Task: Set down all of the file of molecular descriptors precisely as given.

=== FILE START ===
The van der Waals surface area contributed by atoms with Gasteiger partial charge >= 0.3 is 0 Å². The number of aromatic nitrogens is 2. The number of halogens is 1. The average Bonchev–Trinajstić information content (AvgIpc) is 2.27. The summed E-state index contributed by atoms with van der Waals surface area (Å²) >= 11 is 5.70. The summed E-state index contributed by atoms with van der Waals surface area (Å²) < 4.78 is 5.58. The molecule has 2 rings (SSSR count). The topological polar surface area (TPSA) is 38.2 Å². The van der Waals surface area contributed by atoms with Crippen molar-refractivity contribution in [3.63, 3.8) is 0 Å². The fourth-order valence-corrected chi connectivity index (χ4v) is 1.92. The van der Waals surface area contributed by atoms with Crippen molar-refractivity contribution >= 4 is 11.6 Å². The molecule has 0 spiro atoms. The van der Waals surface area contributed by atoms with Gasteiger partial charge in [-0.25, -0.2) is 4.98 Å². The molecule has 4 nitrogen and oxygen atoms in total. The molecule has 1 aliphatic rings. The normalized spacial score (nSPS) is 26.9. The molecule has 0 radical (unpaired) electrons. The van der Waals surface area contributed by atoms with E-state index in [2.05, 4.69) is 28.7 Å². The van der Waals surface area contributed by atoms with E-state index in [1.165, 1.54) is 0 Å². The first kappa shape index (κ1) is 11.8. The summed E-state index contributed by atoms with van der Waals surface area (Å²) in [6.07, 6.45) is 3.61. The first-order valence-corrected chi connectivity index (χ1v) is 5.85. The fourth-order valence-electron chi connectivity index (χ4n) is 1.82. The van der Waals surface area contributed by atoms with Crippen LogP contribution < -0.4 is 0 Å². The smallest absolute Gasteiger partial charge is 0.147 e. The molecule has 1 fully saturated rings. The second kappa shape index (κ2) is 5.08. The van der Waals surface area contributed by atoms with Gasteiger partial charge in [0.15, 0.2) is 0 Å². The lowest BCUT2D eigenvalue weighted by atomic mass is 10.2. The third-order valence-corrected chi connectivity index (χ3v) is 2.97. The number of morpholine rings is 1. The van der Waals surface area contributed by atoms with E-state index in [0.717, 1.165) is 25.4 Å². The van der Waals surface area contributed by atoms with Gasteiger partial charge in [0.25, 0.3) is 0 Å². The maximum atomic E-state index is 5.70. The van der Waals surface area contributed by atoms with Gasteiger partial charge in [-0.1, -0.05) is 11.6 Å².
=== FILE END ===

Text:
The van der Waals surface area contributed by atoms with Gasteiger partial charge >= 0.3 is 0 Å². The number of aromatic nitrogens is 2. The number of halogens is 1. The average Bonchev–Trinajstić information content (AvgIpc) is 2.27. The summed E-state index contributed by atoms with van der Waals surface area (Å²) >= 11 is 5.70. The summed E-state index contributed by atoms with van der Waals surface area (Å²) < 4.78 is 5.58. The molecule has 2 rings (SSSR count). The topological polar surface area (TPSA) is 38.2 Å². The van der Waals surface area contributed by atoms with Crippen molar-refractivity contribution in [3.63, 3.8) is 0 Å². The fourth-order valence-corrected chi connectivity index (χ4v) is 1.92. The van der Waals surface area contributed by atoms with Crippen molar-refractivity contribution >= 4 is 11.6 Å². The molecule has 0 spiro atoms. The van der Waals surface area contributed by atoms with Gasteiger partial charge in [-0.25, -0.2) is 4.98 Å². The molecule has 4 nitrogen and oxygen atoms in total. The molecule has 1 aliphatic rings. The normalized spacial score (nSPS) is 26.9. The molecule has 0 radical (unpaired) electrons. The van der Waals surface area contributed by atoms with E-state index in [2.05, 4.69) is 28.7 Å². The van der Waals surface area contributed by atoms with E-state index in [1.165, 1.54) is 0 Å². The first kappa shape index (κ1) is 11.8. The summed E-state index contributed by atoms with van der Waals surface area (Å²) in [6.07, 6.45) is 3.61. The first-order valence-corrected chi connectivity index (χ1v) is 5.85. The fourth-order valence-electron chi connectivity index (χ4n) is 1.82. The van der Waals surface area contributed by atoms with Crippen LogP contribution < -0.4 is 0 Å². The smallest absolute Gasteiger partial charge is 0.147 e. The molecule has 1 fully saturated rings. The second kappa shape index (κ2) is 5.08. The van der Waals surface area contributed by atoms with Gasteiger partial charge in [0.15, 0.2) is 0 Å². The lowest BCUT2D eigenvalue weighted by atomic mass is 10.2. The third-order valence-corrected chi connectivity index (χ3v) is 2.97. The number of morpholine rings is 1. The van der Waals surface area contributed by atoms with E-state index in [0.717, 1.165) is 25.4 Å². The van der Waals surface area contributed by atoms with Gasteiger partial charge in [0.25, 0.3) is 0 Å². The maximum atomic E-state index is 5.70. The van der Waals surface area contributed by atoms with Gasteiger partial charge in [-0.1, -0.05) is 11.6 Å².